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Introduction~ I love my Yves Rocher products as people have probably already guessed by now, and in particular I adore their range of fragrances. The reason for me is that YR use plant based materials in their products and this definitely comes through as the aromas they emit are 'natural' smelling and not artificial. I have been a fan of the Secrets d'Essences range for some time now and have bottles (full size and sample sized) of all of the collection except for this - 'Vanille Noire' - until recently that is. Price, size, packaging & availability ~ This comes in two sizes of 50 ml and 30 ml and though is an Eau de Parfum it comes in spray form. As usual this is available from www.yves-rocher, by phoning 0870 049 2222, in store or Ebay. This is available from YR costing £40 for the larger sized 50 ml, and at the moment (Aprill 11') the 30 ml costs £15.60. I wasn't prepared to pay that much for something I hadn't sampled yet but managed to get the 30 ml brand new from Ebay at £6 inclusive of P&P so if interested do look around. Vanille Noire comes housed in a statuesque upright standing bottle. There is nothing overtly fancy about the design as it is quite basic being cylindrical that veers out towards the neck slightly and topped off with a wide elegant looking lid. The colouring of the glass starts off as a lighter brown which as it works up to the neck becomes deeper and is finished off with a dark chocolate coloured lid. As I said the design is quite plain but the little touches like the difference in colours really gives this a glamorous and very stylish appearance. The fragrance itself~ This as you may have guessed is a vanilla based fragrance that uses different types of vanilla beans to create something a little more deeper than the *average* vanilla fragrance. It is made up of 3 different types of vanilla which are: *Vanilla bourbon absolute *Tahitian Vanilla Absolute *Ugandan Vanilla Absolute To be quite honest I never really realised there were so many different types of vanilla as it's not something I've given much thought to before, but was eager to see what it would be like to actually wear and would it be too overpowering? My experience~ I have been of a fan of this range of fragrances for some time since discovering Rose Absolute. Since then I have made a point of trying (and buying) the rest of the Secrets d'Essences parfums as I have been extremely impressed with each one I have sampled. Up to press I have not been disappointed by this range but I wasn't prepared to pay even £15.60 for something that I might not actually be overly keen on so when I found it on Ebay at a fraction of the cost I snapped a bottle up. The 30 ml is identical to the 50 ml except for it is obviously smaller but operates in the same way; to access the spray you simply remove the large flat lid where the nozzle is housed and proceed to spray (not exactly rocket science). I spritzed my wrist area a few times to initially test this out as I just had a feeling it would be too strong and didn't want to over do it. I was wrong. Very wrong in fact. What I was met with was a beautiful mixture of vanilla starting with a hit of sweetness thanks to the Tahitian Vanilla. Once the fragrance began to settle the scent became deeper and spicier and this was down to the Ugandan Vanilla. Although the Vanilla bourbon is apparently supposed to give off 'leathery notes' I couldn't really notice these at all so can't comment on them though the other 2 vanilla notes used here were easily recognisable. On applying this early on in the day (well, around 11am) I found that Vanille Noire was still very noticeable up to 5 hours later, and even though I only applied it once during that first time of using it I was complemented twice on it by mums whilst waiting at the school gates at 3.30pm. I was very pleased that it certainly has staying power as Yves Rocher's downfall with fragrances is that they can be strong initially but fade very rapidly - this I'm pleased to report isn't one of those and a few spritzes seems to suffice for a decent period of hours without the need to top up. Would I recommend this?~ This is a very lovely parfum but if you are not a fan of vanilla then this is obviously no good for you. I happen to adore anything vanilla, though can find it to be a little bit sickly sweet in large quantities which was my initial worry before trying this. What I do like about it is it isn't just run of the mill as in particular the Ugandan Vanilla gives it a deeper and darker twist which leaves a strong woody scent whilst at the same time not being *too* overpowering. This is an elegant and classic fragrance that I can't see being aimed at the younger market, perhaps ladies in their 30's upwards would appreciate more (I love it and I'm 35)? This does have a sweetness to it but I think it's more of suited to wearing for evenings rather than daytime plus it's a very warm aroma so is more suited to colder weather so not really suitable for Spring/Summer. Overall~ This really surprised me and proved that not all vanilla fragrances are the same and can't be classed in the same generic catagory as this goes to prove. This is a lovely warm fragrance that I am very pleased with but don't think I would pay £40 for it despite it being one of Yves Rocher's 'premium' collections. I would be prepared to buy this again from Ebay without a doubt or if on offer on their website but not at full price. *Also to point out this small 30 ml size is ideal for keeping in my bag as it's small and the glass is very thick and sturdy. Miscellaneous~ The other Secrets d'Essences range include: *Rose Absolute *Voile d'Ambre *Iris Noir *Tendre jasmin *Vanille Noire Also available is a plethora of matching toiletries.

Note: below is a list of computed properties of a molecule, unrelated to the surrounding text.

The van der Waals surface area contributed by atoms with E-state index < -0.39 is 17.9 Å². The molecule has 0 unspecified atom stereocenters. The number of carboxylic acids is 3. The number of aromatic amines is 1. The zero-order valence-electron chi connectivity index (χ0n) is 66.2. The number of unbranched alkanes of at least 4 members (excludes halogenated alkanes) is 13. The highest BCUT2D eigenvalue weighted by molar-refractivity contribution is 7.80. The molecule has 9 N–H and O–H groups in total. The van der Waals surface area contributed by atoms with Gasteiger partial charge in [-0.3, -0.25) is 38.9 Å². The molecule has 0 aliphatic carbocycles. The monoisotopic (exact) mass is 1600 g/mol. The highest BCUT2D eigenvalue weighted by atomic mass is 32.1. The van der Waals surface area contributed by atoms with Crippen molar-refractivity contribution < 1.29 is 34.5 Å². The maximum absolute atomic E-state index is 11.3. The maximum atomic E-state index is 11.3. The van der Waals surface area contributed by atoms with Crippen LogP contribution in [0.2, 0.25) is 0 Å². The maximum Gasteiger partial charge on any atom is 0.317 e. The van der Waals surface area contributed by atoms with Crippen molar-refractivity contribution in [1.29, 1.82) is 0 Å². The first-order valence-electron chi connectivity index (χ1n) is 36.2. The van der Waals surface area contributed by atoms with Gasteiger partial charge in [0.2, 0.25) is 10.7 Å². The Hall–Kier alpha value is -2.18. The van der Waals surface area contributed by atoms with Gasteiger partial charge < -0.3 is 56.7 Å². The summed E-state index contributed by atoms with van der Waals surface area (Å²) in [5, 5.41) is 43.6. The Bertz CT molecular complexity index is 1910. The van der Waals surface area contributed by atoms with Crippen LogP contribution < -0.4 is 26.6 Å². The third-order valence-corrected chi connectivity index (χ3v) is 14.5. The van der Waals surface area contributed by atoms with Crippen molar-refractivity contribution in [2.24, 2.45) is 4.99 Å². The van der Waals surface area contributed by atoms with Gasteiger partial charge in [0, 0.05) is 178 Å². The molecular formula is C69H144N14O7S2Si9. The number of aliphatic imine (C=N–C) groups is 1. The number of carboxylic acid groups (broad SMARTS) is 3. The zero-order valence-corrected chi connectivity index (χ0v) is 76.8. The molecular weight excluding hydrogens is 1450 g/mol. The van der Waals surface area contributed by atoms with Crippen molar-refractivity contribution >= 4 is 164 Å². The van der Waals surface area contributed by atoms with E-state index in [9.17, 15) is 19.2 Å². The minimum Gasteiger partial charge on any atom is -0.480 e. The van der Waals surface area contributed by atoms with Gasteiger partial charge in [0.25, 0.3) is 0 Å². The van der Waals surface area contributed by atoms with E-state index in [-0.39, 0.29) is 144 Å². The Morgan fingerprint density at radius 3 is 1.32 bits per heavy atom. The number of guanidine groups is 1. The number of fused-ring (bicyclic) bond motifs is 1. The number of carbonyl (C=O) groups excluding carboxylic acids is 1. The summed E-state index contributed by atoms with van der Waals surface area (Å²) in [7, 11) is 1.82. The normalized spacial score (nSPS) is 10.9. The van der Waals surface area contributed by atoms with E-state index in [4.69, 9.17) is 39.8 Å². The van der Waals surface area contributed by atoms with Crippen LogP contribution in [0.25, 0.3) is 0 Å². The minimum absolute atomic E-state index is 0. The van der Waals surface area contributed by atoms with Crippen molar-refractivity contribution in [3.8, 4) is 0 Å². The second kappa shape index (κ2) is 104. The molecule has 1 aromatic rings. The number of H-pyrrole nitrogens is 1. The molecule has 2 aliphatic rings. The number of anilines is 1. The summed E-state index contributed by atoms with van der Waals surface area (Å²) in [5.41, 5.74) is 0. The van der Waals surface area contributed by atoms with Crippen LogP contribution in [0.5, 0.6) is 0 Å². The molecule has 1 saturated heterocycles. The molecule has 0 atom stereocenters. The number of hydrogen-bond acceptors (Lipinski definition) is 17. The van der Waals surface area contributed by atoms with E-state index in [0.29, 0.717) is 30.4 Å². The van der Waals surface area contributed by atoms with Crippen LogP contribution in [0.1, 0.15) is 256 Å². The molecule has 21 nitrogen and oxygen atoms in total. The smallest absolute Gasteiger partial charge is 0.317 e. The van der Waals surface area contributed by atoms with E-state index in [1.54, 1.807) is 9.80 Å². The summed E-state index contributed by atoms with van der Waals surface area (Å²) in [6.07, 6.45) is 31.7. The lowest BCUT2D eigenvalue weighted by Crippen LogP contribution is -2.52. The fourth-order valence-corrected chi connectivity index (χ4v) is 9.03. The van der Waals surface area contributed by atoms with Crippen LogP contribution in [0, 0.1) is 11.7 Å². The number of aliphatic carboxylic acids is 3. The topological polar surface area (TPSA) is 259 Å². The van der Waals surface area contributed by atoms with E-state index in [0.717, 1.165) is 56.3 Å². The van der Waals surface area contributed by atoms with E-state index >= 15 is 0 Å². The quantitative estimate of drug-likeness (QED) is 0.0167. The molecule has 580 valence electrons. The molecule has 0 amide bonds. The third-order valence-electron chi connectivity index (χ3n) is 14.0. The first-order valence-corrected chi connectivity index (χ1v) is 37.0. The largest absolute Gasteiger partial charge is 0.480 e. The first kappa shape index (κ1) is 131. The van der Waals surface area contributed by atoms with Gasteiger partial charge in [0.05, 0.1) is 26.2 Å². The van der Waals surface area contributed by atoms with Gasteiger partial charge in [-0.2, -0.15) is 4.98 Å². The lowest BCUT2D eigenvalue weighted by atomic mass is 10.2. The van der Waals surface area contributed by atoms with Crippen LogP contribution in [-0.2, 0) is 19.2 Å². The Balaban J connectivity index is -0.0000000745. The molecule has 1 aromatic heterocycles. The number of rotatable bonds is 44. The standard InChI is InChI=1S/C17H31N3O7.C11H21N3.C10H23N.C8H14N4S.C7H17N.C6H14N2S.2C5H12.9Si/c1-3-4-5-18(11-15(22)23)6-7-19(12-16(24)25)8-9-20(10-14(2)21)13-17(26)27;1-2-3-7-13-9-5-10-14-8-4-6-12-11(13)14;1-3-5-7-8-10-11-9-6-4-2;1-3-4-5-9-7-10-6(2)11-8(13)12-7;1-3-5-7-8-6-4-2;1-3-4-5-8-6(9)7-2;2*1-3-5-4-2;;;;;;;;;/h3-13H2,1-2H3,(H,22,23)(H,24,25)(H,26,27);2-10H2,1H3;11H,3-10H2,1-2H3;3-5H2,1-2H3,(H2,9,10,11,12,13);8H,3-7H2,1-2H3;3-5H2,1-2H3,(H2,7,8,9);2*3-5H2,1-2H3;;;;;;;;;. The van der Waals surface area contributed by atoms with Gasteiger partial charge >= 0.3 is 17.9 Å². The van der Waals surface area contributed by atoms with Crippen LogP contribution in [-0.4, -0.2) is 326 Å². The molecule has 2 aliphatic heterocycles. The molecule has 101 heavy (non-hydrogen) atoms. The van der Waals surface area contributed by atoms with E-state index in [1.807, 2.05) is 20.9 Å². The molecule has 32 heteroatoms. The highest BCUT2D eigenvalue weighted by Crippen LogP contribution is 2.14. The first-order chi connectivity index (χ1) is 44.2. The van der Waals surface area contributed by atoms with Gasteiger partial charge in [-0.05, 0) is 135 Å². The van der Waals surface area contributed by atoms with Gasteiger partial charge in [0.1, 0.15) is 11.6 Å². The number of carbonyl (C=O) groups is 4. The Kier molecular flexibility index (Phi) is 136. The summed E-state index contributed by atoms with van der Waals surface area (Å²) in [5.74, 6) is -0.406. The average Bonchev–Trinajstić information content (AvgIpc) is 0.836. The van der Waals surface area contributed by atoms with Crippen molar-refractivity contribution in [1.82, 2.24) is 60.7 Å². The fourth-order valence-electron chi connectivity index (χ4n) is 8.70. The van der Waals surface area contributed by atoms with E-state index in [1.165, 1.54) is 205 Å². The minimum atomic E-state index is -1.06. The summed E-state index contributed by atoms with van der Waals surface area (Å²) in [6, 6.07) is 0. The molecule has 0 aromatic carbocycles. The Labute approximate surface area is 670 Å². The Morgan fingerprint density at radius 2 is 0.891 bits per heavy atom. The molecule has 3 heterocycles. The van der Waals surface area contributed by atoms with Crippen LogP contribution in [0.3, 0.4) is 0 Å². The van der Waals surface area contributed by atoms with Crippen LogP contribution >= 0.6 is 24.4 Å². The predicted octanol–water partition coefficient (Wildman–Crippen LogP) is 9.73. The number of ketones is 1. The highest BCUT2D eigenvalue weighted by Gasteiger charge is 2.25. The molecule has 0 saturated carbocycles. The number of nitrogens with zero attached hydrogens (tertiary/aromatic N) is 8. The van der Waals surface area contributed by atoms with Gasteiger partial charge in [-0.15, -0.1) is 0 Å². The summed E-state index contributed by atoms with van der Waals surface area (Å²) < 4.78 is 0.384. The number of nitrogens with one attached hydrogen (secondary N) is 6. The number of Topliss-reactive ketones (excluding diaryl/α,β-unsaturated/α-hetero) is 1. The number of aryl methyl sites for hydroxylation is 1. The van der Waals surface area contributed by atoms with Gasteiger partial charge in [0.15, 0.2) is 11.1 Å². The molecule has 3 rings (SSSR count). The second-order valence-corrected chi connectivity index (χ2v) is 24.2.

Not always a wise buying choice decider when it comes to fragrances but my initail attarction for this product was because of the bottle, especially as a 30ml bottle set me back £22.99. First off I must say that if you do not like the smell of vanilla then this is not the perfume for you as it combines a number of different vanilla essences in the key notes of the fragrance and while it is not overly sickly sweet as some cheaper scents can be it is still not for those who are not keen on vanilla in their perfume. It does boast an attractive bottle, and certainly a lot more attractive than other Yves Rocher products that I have seen on the shelves. The colour of the bottle slowly gets darker as it gravitates towards the top from a very pale brown through some golden autumnal shades to a rich dark chocolate colour, combined with the tapered bottle which gets slightt more slender towards the bottom and a nice smooth design it is an attractive design topped off with a rounded top. In order to off set some of the inherent sweetness of the vanilla cedarwood is used to act as a balancing agent and it does help prevent this product from being too sickly sweet. I find it to be a rather refreshing sweet scent which is rather pleasant. It is not an overly dressy scent so can be worn as a day time scent and it does last quite a long time when it is applied although it does struggle to cope with a whole day without needing a top up. Overall this is worth giving a try however I'm not sure it warrants the £20 plus price tag.